As to the above article it may or may not be true, but where I don't believe it, is where it says Haiti has the lowest crime rates in the Caribbean. I say this because a few of years ago I met a Colonel from the Uruguayan peace keeping force and he said they couldn't go out into the city without taking guards because it was very easy to be targeted by criminals, so being that the rest of the Caribbean islands are actually tourist hot spots I think they would be safer than Haiti.

I'm not an expert on Haiti by any stretch of the imagination, and you make a valid point because reliable statistics are hard to come by in Haiti.
What i will suggest to you is that there has been a serious kidnapping epidemic in Haiti since the earthquake and this may contribute to a heightened sense of crime. These are kidnappings for ransoms, and the targets are often business owners and foreign workers who are able to pay a ransom. I can imagine it may be more dangerous for a foreigner than the average Haitian living off less then $1.50 a day.

@v4vapid We should look more closely at this particular "orphanage". The MSM are blaming the attack on people who are supporters of Guy Philippe but they also say the supporters are "unidentified". Contradiction.

January 12, 2017
Missionaries and foreign workers, mostly American, from an orphanage in southern Haiti, were attacked ... by unidentified individuals, supporters of elected Senator Guy Phillipe"

I hadn't heard of this, thanks for bringing it to my attention. 2 things strike me right off the bat.
Extradition for cocaine trafficking and money laundering from 1997-2003. 14 years later?
The fact that he is an elected official is also fishy as mentioned in the post above foreign powers have a long history of removing democratically elected officials from office in Haiti.
Also, I'm curious to know what the name of the orphanage is. Any idea?

Great point! Orphanage is Hopestart International. Struggled to find the name. NYT published the name but Google isn't linking to their article. Someone posted the link on Youtube under George's video.

It's called Hopestart International - found link from comment on Youtube. Google not showing the link ;-)

I'm not familiar with Hopestart International, but maybe we can dig something up

Here's a BBC article about Guy Philipp's arrest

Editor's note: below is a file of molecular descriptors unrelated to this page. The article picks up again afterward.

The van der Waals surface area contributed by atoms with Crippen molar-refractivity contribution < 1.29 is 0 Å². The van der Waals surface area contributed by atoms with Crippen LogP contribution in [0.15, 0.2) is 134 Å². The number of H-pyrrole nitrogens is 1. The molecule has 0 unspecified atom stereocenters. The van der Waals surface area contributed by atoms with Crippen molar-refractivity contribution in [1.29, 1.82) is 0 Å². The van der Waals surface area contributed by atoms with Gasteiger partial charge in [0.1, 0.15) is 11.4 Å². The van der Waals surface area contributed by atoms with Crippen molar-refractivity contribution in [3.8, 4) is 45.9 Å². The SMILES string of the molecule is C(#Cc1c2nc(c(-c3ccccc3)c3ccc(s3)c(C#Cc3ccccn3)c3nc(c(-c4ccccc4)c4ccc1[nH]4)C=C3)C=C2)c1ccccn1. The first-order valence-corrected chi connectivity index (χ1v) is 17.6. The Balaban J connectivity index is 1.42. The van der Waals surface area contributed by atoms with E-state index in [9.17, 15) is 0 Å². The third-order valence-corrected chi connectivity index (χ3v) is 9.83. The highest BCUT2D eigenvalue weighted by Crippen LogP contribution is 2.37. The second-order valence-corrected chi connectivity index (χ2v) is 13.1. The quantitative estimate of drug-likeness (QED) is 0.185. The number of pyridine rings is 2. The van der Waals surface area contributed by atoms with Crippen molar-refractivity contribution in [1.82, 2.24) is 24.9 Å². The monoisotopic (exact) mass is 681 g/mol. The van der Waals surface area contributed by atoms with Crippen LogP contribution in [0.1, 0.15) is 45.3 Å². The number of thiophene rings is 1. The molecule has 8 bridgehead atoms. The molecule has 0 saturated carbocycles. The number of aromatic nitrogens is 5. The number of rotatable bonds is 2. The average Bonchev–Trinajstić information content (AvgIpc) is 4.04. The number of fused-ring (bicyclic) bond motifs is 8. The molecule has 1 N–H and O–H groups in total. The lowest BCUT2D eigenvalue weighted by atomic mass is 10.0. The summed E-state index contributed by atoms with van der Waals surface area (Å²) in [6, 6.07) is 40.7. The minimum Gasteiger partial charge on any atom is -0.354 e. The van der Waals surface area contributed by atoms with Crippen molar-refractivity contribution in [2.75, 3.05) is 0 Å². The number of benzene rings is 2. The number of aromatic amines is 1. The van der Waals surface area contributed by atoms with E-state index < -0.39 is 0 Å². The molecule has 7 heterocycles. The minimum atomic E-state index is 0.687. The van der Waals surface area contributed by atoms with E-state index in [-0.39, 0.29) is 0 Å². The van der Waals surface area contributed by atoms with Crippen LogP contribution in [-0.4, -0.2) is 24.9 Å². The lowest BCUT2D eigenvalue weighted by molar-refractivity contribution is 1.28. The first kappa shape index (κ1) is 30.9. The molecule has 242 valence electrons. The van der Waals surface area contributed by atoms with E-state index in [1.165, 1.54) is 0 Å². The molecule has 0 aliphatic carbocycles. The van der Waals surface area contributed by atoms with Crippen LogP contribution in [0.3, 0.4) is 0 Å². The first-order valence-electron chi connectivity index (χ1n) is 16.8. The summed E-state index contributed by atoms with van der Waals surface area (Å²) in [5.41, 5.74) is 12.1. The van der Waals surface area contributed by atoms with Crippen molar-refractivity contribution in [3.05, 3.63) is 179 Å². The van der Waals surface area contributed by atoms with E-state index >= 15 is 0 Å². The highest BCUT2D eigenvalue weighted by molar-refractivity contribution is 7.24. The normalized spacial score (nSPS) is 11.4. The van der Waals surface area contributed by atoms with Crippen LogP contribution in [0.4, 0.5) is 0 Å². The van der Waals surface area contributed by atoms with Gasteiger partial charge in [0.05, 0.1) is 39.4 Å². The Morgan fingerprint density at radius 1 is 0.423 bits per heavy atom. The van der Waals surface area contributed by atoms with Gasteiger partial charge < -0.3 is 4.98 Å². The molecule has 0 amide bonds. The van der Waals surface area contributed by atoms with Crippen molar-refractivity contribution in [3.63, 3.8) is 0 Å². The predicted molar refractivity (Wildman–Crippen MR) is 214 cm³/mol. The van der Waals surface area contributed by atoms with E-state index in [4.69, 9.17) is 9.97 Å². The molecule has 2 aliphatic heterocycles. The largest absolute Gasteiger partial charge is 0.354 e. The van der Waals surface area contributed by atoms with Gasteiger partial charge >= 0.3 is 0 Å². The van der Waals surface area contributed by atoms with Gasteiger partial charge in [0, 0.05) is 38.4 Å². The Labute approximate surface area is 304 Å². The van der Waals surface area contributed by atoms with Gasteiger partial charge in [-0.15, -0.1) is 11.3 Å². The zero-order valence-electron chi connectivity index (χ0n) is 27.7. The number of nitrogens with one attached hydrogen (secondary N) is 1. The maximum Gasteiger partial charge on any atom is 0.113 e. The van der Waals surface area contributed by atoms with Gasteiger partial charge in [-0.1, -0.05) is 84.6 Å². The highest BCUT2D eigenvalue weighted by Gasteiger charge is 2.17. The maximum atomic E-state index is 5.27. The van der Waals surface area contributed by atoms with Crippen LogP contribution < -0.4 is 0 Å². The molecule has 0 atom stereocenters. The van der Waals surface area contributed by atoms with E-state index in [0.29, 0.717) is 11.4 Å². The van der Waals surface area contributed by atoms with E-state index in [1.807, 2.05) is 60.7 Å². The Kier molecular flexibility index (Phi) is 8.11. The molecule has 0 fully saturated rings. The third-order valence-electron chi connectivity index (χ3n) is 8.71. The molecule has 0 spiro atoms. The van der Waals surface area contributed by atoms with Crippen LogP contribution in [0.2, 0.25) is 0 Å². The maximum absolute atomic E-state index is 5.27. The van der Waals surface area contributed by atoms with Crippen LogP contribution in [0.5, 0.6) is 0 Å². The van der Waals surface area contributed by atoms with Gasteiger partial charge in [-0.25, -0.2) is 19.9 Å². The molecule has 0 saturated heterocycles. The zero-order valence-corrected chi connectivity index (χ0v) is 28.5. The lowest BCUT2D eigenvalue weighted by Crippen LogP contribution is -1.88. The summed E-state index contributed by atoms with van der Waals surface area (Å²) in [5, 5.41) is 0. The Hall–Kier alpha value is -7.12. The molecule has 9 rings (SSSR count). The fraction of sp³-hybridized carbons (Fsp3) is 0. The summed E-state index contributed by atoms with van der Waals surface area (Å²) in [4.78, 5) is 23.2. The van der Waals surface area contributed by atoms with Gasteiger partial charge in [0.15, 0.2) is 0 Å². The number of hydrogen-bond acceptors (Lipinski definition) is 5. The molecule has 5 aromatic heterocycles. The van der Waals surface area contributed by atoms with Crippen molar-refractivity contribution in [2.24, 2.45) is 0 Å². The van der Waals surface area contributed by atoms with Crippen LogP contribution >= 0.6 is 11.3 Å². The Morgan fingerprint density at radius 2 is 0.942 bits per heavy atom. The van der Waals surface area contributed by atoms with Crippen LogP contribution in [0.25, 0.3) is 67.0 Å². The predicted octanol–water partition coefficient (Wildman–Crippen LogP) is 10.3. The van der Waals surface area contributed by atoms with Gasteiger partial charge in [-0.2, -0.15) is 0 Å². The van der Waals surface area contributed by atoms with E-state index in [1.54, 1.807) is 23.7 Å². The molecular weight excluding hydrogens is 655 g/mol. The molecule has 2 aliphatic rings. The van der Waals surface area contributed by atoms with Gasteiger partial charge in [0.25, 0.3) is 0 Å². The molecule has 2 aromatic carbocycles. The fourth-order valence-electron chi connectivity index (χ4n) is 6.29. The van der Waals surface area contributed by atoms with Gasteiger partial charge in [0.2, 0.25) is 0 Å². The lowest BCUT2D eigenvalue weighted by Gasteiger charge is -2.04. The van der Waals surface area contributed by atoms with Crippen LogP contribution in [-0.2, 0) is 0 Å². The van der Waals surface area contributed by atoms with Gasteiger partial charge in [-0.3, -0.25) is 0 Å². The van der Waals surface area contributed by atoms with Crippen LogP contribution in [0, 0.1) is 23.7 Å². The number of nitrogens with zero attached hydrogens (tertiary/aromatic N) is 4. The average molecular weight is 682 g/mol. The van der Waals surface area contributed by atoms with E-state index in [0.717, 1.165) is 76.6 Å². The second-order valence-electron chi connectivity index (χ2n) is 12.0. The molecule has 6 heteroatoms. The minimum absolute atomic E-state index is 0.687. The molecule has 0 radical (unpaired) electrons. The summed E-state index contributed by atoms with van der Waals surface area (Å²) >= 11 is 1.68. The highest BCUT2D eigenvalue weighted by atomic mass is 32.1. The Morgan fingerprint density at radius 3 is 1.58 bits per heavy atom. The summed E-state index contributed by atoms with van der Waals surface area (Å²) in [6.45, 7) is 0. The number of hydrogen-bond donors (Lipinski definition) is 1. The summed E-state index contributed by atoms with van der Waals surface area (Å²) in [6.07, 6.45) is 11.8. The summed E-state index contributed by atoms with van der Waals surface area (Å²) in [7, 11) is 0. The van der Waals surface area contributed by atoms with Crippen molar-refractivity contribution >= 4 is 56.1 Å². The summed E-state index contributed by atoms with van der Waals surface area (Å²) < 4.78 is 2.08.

Looks like he was 5 days from having immunity as a senator.

Great meat for your next post ;-)

Note Brian Concannon is ex Georgetown Edu which Podesta has ties to.

A couple of interesting names to dig into.

I suspect Guy is a smokescreen for the attacks on the orphanages...

2 additional key names here:

  1. Brian Concannon, the executive director of the Institute for Justice and Democracy in Haiti
  2. Mark Stockeland, the executive director of Haiti Bible Mission
  3. Fredrick Clerie - Hopestart International

Check this out @gizmosia

this site is slick, has 2 hands with hearts (not quite double-heart symbol) and the children profiles are throwing up flags for me. What do you think?

@v4vapid they have no logo. The hands on that banner are just a decorative item. I checked their Facebook page too. What's the bet they threw their previous logo away when the pizzagate thing started? And haven't finalized a new one.

This page makes me feel like I'm viewing a kid's market/brothel Flags indeed!

@v4vapid Keep these 3 names handy and look for links to Dyncorp directors ;-).

Brian Concannon, the executive director of the Institute for Justice and Democracy in Haiti
Mark Stockeland, the executive director of Haiti Bible Mission
Fredrick Clerie - Hopestart International

Not the first time I have heard of these allegations. The report you sited said the source of the information was this report. Unfortunately it is a broken link now.

Which report are you referring to? The or

Eventhough people have heard this story before, I don't think most people understand that a private military security company is providing the officers and or training for UN peacekeeping missions.
Like many, I assumed U.N. peacekeepers were supplied by national armed forces, on loan or something.